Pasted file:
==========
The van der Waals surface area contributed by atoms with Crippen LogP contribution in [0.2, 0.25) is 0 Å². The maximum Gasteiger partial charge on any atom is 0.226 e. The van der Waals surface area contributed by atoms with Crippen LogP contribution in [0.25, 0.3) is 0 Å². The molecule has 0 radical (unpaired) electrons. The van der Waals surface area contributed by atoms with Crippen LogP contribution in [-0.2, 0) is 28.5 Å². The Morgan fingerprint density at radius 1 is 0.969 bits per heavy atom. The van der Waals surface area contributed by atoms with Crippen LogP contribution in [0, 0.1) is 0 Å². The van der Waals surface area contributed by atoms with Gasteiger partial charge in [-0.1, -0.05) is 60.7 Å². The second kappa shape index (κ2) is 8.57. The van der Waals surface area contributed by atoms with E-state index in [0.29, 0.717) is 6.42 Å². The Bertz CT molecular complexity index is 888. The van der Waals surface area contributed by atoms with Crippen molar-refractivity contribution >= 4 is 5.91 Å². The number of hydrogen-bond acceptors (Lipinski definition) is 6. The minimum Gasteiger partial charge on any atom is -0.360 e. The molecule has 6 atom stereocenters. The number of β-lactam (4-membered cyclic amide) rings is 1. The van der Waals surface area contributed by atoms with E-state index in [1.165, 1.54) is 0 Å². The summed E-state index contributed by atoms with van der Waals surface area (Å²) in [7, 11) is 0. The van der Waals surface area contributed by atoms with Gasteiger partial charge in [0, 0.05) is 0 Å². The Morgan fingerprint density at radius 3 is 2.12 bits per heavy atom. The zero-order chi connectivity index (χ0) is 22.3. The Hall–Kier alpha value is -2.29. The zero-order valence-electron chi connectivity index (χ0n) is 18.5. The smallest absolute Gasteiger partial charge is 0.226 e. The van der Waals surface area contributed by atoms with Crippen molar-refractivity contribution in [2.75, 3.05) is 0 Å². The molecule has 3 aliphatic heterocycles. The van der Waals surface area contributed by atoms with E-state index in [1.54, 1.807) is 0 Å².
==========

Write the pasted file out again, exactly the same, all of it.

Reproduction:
The van der Waals surface area contributed by atoms with Crippen LogP contribution in [0.2, 0.25) is 0 Å². The maximum Gasteiger partial charge on any atom is 0.226 e. The van der Waals surface area contributed by atoms with Crippen LogP contribution in [0.25, 0.3) is 0 Å². The molecule has 0 radical (unpaired) electrons. The van der Waals surface area contributed by atoms with Crippen LogP contribution in [-0.2, 0) is 28.5 Å². The Morgan fingerprint density at radius 1 is 0.969 bits per heavy atom. The van der Waals surface area contributed by atoms with Crippen LogP contribution in [0, 0.1) is 0 Å². The van der Waals surface area contributed by atoms with Gasteiger partial charge in [-0.1, -0.05) is 60.7 Å². The second kappa shape index (κ2) is 8.57. The van der Waals surface area contributed by atoms with E-state index in [0.29, 0.717) is 6.42 Å². The Bertz CT molecular complexity index is 888. The van der Waals surface area contributed by atoms with Crippen molar-refractivity contribution >= 4 is 5.91 Å². The number of hydrogen-bond acceptors (Lipinski definition) is 6. The minimum Gasteiger partial charge on any atom is -0.360 e. The molecule has 6 atom stereocenters. The number of β-lactam (4-membered cyclic amide) rings is 1. The van der Waals surface area contributed by atoms with E-state index in [1.165, 1.54) is 0 Å². The summed E-state index contributed by atoms with van der Waals surface area (Å²) in [7, 11) is 0. The van der Waals surface area contributed by atoms with Gasteiger partial charge in [0, 0.05) is 0 Å². The Morgan fingerprint density at radius 3 is 2.12 bits per heavy atom. The zero-order chi connectivity index (χ0) is 22.3. The Hall–Kier alpha value is -2.29. The zero-order valence-electron chi connectivity index (χ0n) is 18.5. The smallest absolute Gasteiger partial charge is 0.226 e. The van der Waals surface area contributed by atoms with Crippen molar-refractivity contribution in [2.75, 3.05) is 0 Å². The molecule has 3 aliphatic heterocycles. The van der Waals surface area contributed by atoms with E-state index in [1.54, 1.807) is 0 Å².